Anyway, good luck with the survey.

Re: BFS Survey

PostPosted: May 10th, 2012, 6:17 pm
by pbohan
We now have 182 people in the survey but I have not updated the data yet. Keep the responses coming. Thus far we have not had any luck with publishing the report - this is not surprising since I am not a doctor and as the previous person posted it is highly skeptical that an internet survey is scientific.

The main objective of the survey is to help BFS suferers feel at ease because they can see countless others going through the disorder. The other objective is to try to bring more attention to the disorder.

Anytime people fill out a survey it is highly subjective because each person has their own beliefs about how bad they have the disorder. As with any survey and mathematical analysis the person conducting it must ask if the data makes sense. The larger the sample the more we can clear out bad responses that were not eliminated by 3 sigma analysis of each question. I do know that much of the correlation makes sense - women are more likely to take yoga etc. However, I have seen responses from individuals that do not make sense such as individuals claiming a remedy helps them ranks as a 6, 7, or 8 but claim that their symptoms are still a 10. These responses do not pass the eye test. I would expect responses to be inversely proportional hence a remedy that is 8 would yield symptoms that are a 2. But once again I try to eliminate outliers.

Many studies that come out are unfortanately dependent on how individuals fill out surveys or ask questions. I saw a recent study on Parkinson's Disease saying that people who were less likely to take risks had more of a chance in getting Parkinson's disease. The theory is that risky people tend to generate more dopamine. 60% of the people they questioned claimed to take less risks had Parkinson's, but still 40% of those taking risks still got Parkinson's - not very conclusive to me. Why? people considered taking risks were people who drove fast and did not wear seatbelts - this to me is not really risky. Besides, can we conclude with absolute certainty that people who answered the questions were self aware and were honest? No, so much I read about in scientific studies is subjective and dependent on individual survey or questionnaire responses.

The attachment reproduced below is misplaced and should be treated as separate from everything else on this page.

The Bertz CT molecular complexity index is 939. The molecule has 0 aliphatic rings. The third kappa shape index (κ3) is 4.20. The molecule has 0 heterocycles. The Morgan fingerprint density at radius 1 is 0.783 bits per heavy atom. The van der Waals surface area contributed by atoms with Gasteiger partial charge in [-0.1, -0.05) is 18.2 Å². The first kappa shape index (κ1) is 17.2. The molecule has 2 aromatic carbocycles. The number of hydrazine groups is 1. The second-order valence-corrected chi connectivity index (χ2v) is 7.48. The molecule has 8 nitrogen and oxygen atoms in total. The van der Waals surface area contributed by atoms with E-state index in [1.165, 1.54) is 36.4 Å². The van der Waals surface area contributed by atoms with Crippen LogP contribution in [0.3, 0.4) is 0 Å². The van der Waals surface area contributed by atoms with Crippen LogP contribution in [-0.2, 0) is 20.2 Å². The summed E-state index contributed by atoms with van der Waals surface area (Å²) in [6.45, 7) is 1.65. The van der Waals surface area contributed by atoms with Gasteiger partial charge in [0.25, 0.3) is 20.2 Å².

Good point about herbal and homepathic treatments. However, the data shows that no remedies have been very successful in reducing symptoms, so I do not think the data is skewed because both have such low success rates even when they are combined.

Re: BFS Survey

PostPosted: May 10th, 2012, 11:16 pm
by Yuliasir
I am trying to input everywhere ;) hope it is not annoying yet :) but what I know from my med translations is that anyway people taking part in CIs go through so called quality of life surveys, and there are a lot of them, well modelled and well respected. And they are also subjective of course because people gauge their own conditions, like level of anxiety ( I think there are 5 to 10 well respected scales to do it), level of pains (At least 5 different I think, well developed for rheumathoid artritis patiens, for example), etc.